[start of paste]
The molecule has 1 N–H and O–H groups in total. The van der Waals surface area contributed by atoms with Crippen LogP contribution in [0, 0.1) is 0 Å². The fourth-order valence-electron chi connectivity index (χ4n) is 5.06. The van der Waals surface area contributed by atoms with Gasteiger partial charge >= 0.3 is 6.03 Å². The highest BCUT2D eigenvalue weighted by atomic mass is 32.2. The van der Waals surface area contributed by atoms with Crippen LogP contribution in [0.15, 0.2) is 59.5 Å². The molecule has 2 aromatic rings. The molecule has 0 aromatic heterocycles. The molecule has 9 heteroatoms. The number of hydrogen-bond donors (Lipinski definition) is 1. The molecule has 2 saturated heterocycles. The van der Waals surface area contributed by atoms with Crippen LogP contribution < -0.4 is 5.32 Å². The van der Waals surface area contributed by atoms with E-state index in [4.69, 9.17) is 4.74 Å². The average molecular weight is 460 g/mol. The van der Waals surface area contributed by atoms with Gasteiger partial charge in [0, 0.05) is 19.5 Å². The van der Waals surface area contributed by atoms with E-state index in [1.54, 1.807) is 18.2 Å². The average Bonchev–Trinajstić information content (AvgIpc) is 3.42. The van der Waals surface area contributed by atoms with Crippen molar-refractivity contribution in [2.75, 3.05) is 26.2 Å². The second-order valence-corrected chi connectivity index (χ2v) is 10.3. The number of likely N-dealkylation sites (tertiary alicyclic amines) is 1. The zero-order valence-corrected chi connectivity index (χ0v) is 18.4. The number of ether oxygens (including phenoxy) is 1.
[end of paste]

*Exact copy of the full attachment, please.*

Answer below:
The molecule has 1 N–H and O–H groups in total. The van der Waals surface area contributed by atoms with Crippen LogP contribution in [0, 0.1) is 0 Å². The fourth-order valence-electron chi connectivity index (χ4n) is 5.06. The van der Waals surface area contributed by atoms with Gasteiger partial charge >= 0.3 is 6.03 Å². The highest BCUT2D eigenvalue weighted by atomic mass is 32.2. The van der Waals surface area contributed by atoms with Crippen LogP contribution in [0.15, 0.2) is 59.5 Å². The molecule has 2 aromatic rings. The molecule has 0 aromatic heterocycles. The molecule has 9 heteroatoms. The number of hydrogen-bond donors (Lipinski definition) is 1. The molecule has 2 saturated heterocycles. The van der Waals surface area contributed by atoms with Crippen LogP contribution < -0.4 is 5.32 Å². The van der Waals surface area contributed by atoms with E-state index in [4.69, 9.17) is 4.74 Å². The average molecular weight is 460 g/mol. The van der Waals surface area contributed by atoms with Gasteiger partial charge in [0, 0.05) is 19.5 Å². The van der Waals surface area contributed by atoms with E-state index in [1.54, 1.807) is 18.2 Å². The average Bonchev–Trinajstić information content (AvgIpc) is 3.42. The van der Waals surface area contributed by atoms with Crippen molar-refractivity contribution in [2.75, 3.05) is 26.2 Å². The second-order valence-corrected chi connectivity index (χ2v) is 10.3. The number of likely N-dealkylation sites (tertiary alicyclic amines) is 1. The zero-order valence-corrected chi connectivity index (χ0v) is 18.4. The number of ether oxygens (including phenoxy) is 1.